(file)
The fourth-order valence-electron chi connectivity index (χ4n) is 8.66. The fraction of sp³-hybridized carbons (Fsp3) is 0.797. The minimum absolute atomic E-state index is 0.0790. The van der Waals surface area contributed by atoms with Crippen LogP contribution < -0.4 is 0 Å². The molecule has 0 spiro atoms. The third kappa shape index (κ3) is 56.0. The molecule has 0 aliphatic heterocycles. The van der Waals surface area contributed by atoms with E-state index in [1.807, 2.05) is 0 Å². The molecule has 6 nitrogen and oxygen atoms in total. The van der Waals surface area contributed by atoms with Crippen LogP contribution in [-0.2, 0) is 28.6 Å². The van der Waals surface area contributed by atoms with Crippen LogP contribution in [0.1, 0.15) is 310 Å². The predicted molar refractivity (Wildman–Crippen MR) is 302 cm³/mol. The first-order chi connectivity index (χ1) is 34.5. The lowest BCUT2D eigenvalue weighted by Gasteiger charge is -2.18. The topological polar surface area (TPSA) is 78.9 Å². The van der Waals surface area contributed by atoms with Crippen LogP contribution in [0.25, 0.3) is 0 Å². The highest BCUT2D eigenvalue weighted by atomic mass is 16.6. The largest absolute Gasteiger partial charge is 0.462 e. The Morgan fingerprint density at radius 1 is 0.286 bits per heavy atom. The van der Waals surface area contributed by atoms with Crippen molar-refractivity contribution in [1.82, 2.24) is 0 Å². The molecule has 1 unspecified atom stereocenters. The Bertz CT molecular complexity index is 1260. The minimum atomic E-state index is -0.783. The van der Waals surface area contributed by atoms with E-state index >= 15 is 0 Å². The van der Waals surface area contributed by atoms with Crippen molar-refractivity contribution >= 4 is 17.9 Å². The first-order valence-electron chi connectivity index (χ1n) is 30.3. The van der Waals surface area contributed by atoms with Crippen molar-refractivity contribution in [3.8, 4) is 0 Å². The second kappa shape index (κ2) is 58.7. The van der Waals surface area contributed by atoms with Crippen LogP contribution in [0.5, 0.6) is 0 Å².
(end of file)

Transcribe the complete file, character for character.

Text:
The fourth-order valence-electron chi connectivity index (χ4n) is 8.66. The fraction of sp³-hybridized carbons (Fsp3) is 0.797. The minimum absolute atomic E-state index is 0.0790. The van der Waals surface area contributed by atoms with Crippen LogP contribution < -0.4 is 0 Å². The molecule has 0 spiro atoms. The third kappa shape index (κ3) is 56.0. The molecule has 0 aliphatic heterocycles. The van der Waals surface area contributed by atoms with E-state index in [1.807, 2.05) is 0 Å². The molecule has 6 nitrogen and oxygen atoms in total. The van der Waals surface area contributed by atoms with Crippen LogP contribution in [-0.2, 0) is 28.6 Å². The van der Waals surface area contributed by atoms with Crippen LogP contribution in [0.1, 0.15) is 310 Å². The predicted molar refractivity (Wildman–Crippen MR) is 302 cm³/mol. The first-order chi connectivity index (χ1) is 34.5. The lowest BCUT2D eigenvalue weighted by Gasteiger charge is -2.18. The topological polar surface area (TPSA) is 78.9 Å². The van der Waals surface area contributed by atoms with Crippen LogP contribution in [0.25, 0.3) is 0 Å². The highest BCUT2D eigenvalue weighted by atomic mass is 16.6. The largest absolute Gasteiger partial charge is 0.462 e. The Morgan fingerprint density at radius 1 is 0.286 bits per heavy atom. The van der Waals surface area contributed by atoms with Crippen molar-refractivity contribution in [1.82, 2.24) is 0 Å². The molecule has 1 unspecified atom stereocenters. The Bertz CT molecular complexity index is 1260. The minimum atomic E-state index is -0.783. The van der Waals surface area contributed by atoms with E-state index >= 15 is 0 Å². The van der Waals surface area contributed by atoms with Crippen molar-refractivity contribution >= 4 is 17.9 Å². The first-order valence-electron chi connectivity index (χ1n) is 30.3. The van der Waals surface area contributed by atoms with Crippen molar-refractivity contribution in [3.8, 4) is 0 Å². The second kappa shape index (κ2) is 58.7. The van der Waals surface area contributed by atoms with Crippen LogP contribution in [0.5, 0.6) is 0 Å².